A bit of a wild card, Brad concedes that he was less successful in college. “I finished in five years.” It took him so long because he kept taking time off to work as a professional skier on the US Freestyle Ski Team. A friend asked him if he wanted to use his years of expertise on the slopes to become a sales rep for his budding snowboard company. “So I got into this sales and marketing position.”
The shift from being an athlete to talking and selling got new wheels turning and sent him into another unexpected career turn. “Oddly enough, I joined with a friend to start an ad agency. We were profiled in Paper Magazine as this cool, alternative design firm.” he said. When that company folded, a casualty of the dot-com collapse in the 1990’s, he was desperate for work. “A friend was doing tiling in San Francisco, so I did that for awhile.” Working with his hands at a construction job might have seemed irrelevant to him at the time but it would make a lasting impression on him.
After a snowboarding accident in Alaska left him with chronic back pain he had to face the reality that his professional skiing days were over and he’d need to find another line of permanent work. “I saw an ad in a yoga magazine for an alternative energy company called Green Mountain.” On a whim he contacted them and asked if they needed any sales reps. Soon he was working for them, but he learned that rather than just talking and selling, he liked being on-site and involved with the actual building process. He was itching to find work that would fuse his passion for nature and the outdoors with his desire to build.
A friend lived in Hawaii building homes. “He saw an open market [for solar energy], so we teamed up with an electrical contractor to install solar on a new home. The business took off from there.” He said he never imagined heading a company that had so many employees he doesn’t know all of their names. “People say, ‘Brad, you’re so lucky, you fell into this.’ But I earned it. It’s been a long, long road to create the foundation for us to have a market like this in Hawaii. There has constantly been a legal cap or an obstruction to do these systems. There aren’t a lot of case studies in how to run a company like ours. We are the case study.”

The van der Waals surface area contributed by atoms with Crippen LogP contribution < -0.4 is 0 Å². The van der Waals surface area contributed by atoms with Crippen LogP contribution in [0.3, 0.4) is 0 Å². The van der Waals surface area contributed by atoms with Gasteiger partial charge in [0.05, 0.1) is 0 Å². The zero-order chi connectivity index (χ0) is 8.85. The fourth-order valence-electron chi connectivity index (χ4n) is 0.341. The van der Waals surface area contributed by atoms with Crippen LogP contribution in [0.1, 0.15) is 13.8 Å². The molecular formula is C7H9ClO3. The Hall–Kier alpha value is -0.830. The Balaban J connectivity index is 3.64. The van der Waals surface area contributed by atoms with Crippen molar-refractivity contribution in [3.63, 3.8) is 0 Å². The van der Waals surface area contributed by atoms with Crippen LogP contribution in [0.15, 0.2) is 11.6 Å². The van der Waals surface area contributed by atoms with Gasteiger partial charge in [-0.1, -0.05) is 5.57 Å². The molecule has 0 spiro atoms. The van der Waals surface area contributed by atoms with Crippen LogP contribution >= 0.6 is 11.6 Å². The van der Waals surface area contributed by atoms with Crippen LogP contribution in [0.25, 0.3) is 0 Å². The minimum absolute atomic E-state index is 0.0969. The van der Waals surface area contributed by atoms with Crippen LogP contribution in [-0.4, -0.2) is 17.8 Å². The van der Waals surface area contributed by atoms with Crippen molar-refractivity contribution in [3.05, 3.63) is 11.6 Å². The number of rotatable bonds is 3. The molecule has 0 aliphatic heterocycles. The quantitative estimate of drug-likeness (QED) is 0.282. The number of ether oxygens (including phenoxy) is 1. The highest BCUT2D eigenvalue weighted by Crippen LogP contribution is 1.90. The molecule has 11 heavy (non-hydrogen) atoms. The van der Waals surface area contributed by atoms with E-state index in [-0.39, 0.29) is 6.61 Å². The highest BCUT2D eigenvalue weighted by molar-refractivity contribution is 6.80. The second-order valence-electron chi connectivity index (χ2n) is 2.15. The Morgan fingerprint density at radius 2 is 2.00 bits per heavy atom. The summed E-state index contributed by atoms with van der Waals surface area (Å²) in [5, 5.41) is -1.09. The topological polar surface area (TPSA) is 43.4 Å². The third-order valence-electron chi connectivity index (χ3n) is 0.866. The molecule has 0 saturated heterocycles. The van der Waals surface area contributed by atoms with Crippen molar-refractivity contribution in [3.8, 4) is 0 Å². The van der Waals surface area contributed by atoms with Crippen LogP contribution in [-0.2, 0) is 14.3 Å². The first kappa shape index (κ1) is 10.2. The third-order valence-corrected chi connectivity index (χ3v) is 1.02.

When he’s not working at Rising Sun Solar or the nonprofit he helped found, the Hawaii PV Coalition, a photovoltaic energy advocacy group, Brad enjoys Hawaiian life to its fullest. Snow skiing’s hard to come by so he sticks to surfing and paddle boarding with his wife, Amy, and 7-year-old son, Tosh.
His message to the current crop of BFS seniors: “You can do whatever you want. You just have to try hard and do it. That wasn’t preached to us at BFS but it was there, not forcing anyone into a pigeonhole. You have an edge on the rest of the world that you don’t even know you have.”
2016 Update: Hawaii recently announced a 100% renewable energy goal for the state. Brad’s company has partnered with Tesla Energy to meet new market regulations. Brad has also finished his new solar house . Dubbed the Rising Sun Home, it doubles as a model home for his company. He has also launched a new nonprofit in the state called Sponsored by the Sun, which is sponsored in part by the Surfing Triple Crown and the Volcom Pipe Pro Surfing Competition. For more information visit Brad’s Facebook page and GrindTV.